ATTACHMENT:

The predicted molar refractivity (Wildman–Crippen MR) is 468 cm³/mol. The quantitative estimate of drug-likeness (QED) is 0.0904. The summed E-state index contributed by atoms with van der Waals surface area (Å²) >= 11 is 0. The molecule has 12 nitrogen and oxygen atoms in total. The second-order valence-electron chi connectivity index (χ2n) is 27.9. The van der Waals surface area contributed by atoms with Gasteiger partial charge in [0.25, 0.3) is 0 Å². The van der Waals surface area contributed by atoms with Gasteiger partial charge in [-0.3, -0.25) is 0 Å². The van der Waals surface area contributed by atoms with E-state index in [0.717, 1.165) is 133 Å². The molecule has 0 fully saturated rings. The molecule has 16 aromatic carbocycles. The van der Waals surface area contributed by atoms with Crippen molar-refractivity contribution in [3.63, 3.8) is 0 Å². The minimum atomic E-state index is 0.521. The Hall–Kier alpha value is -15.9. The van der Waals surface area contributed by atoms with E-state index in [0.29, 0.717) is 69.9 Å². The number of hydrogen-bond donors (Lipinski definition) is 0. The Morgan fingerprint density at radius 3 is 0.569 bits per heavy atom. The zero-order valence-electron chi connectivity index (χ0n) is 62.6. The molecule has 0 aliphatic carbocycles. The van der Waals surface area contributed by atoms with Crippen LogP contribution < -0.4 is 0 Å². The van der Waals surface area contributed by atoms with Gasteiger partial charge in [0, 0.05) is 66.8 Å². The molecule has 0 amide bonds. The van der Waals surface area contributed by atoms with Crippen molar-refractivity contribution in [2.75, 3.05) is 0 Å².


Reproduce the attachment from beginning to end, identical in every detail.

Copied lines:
The predicted molar refractivity (Wildman–Crippen MR) is 468 cm³/mol. The quantitative estimate of drug-likeness (QED) is 0.0904. The summed E-state index contributed by atoms with van der Waals surface area (Å²) >= 11 is 0. The molecule has 12 nitrogen and oxygen atoms in total. The second-order valence-electron chi connectivity index (χ2n) is 27.9. The van der Waals surface area contributed by atoms with Gasteiger partial charge in [0.25, 0.3) is 0 Å². The van der Waals surface area contributed by atoms with Gasteiger partial charge in [-0.3, -0.25) is 0 Å². The van der Waals surface area contributed by atoms with E-state index in [0.717, 1.165) is 133 Å². The molecule has 0 fully saturated rings. The molecule has 16 aromatic carbocycles. The van der Waals surface area contributed by atoms with Crippen molar-refractivity contribution in [3.63, 3.8) is 0 Å². The minimum atomic E-state index is 0.521. The Hall–Kier alpha value is -15.9. The van der Waals surface area contributed by atoms with E-state index in [0.29, 0.717) is 69.9 Å². The number of hydrogen-bond donors (Lipinski definition) is 0. The Morgan fingerprint density at radius 3 is 0.569 bits per heavy atom. The zero-order valence-electron chi connectivity index (χ0n) is 62.6. The molecule has 0 aliphatic carbocycles. The van der Waals surface area contributed by atoms with Crippen LogP contribution < -0.4 is 0 Å². The van der Waals surface area contributed by atoms with Gasteiger partial charge in [0, 0.05) is 66.8 Å². The molecule has 0 amide bonds. The van der Waals surface area contributed by atoms with Crippen molar-refractivity contribution in [2.75, 3.05) is 0 Å².